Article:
When Snorre Valen stated these things and tied me intimately to Breivik’s mass murder, he was a high-profile Member of Parliament, acting as a deputy chair of the Standing Committee on Foreign Affairs and Defence. He was also a member of the Central Committee of the Socialist Left Party (SV), which at that time formed a part of the ruling coalition government of Prime Minister Jens Stoltenberg and had been in power for nearly a decade.
Many left-wing activists love to see themselves as brave dissidents, “speaking the truth to power.” Yet this man represented power, and he used it to attack a peaceful writer whose political views he dislikes, defining him as beyond the pale. Coincidentally, his party was struggling in the opinion polls just before the national parliamentary elections in 2013.
Snorre Valen thus needed publicity for himself and his party to retain his lucrative personal position as a Member of Parliament. The same man has used his status as MP to nominate Wikileaks and the leakers Bradley Manning and Edward Snowden for the Nobel Peace Prize.
By August 1, 2013, the chairman of Norway’s Nobel Prize committee “attacked the Norwegian press for allowing the extremist blogger Peder ‘Fjordman’ Jensen to air his anti-Islamic views.” Thorbjørn Jagland, a former Prime Minister and now the Secretary General of the Council of Europe, warned against letting the ideology allegedly held by the mass murderer Anders Behring Breivik to enter the mainstream:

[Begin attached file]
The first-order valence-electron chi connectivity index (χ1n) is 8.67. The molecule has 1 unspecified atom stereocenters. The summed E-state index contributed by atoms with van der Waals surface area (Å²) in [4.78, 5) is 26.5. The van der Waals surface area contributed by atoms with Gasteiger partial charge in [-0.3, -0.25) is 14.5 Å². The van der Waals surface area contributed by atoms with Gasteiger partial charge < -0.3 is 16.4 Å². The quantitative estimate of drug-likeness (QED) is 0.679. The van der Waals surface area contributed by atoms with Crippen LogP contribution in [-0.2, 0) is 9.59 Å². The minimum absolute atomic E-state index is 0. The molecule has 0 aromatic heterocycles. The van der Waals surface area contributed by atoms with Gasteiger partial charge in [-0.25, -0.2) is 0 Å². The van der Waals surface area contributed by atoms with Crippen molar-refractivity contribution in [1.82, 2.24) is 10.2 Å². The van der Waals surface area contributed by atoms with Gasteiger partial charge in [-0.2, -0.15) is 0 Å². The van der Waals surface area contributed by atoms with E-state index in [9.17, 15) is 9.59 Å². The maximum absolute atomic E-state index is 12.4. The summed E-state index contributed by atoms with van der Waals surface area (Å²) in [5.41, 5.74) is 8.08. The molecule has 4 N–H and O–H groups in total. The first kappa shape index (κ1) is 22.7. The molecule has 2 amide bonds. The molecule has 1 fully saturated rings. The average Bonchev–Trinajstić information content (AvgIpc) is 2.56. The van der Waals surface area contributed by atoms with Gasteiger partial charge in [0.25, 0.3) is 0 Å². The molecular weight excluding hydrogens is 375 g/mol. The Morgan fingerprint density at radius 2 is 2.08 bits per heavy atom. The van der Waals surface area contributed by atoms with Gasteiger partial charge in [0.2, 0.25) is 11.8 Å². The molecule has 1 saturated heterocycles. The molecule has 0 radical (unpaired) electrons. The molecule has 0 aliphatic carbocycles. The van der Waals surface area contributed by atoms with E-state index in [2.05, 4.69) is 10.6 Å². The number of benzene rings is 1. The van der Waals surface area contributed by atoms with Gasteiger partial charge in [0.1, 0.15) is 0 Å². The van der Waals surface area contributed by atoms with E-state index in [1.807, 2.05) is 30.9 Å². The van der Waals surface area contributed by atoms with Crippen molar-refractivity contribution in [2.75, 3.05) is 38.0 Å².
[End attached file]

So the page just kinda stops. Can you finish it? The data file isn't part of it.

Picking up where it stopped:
“If you read what Fjordman has published online, you can easily see that he is coming from the same mindset. The only difference is that while Fjordman writes, Breivik acted. But there is not much difference between giving Fjordman the support to publish his opinions and giving the killer himself a public microphone.”
One has to wonder what planet Mr. Jagland is on. As Per Edgar Kokkvold, the respected Secretary General of the Norwegian Press Association, said, the debate regarding the grant to my upcoming book had been going on in the Norwegian press throughout the summer of 2013, with many participants both for and against it.
In an essay in the daily Dagsavisen, Thorbjørn Jagland expressed concern that if people like me were able to express their views, murderers might be next. “Someone has to say stop before we find ourselves on a slippery slope where Fjordman’s voice becomes more and more normal,” he wrote, praising Hans Fredrik Dahl, a historian of Norway’s Nazi occupation, for doing this.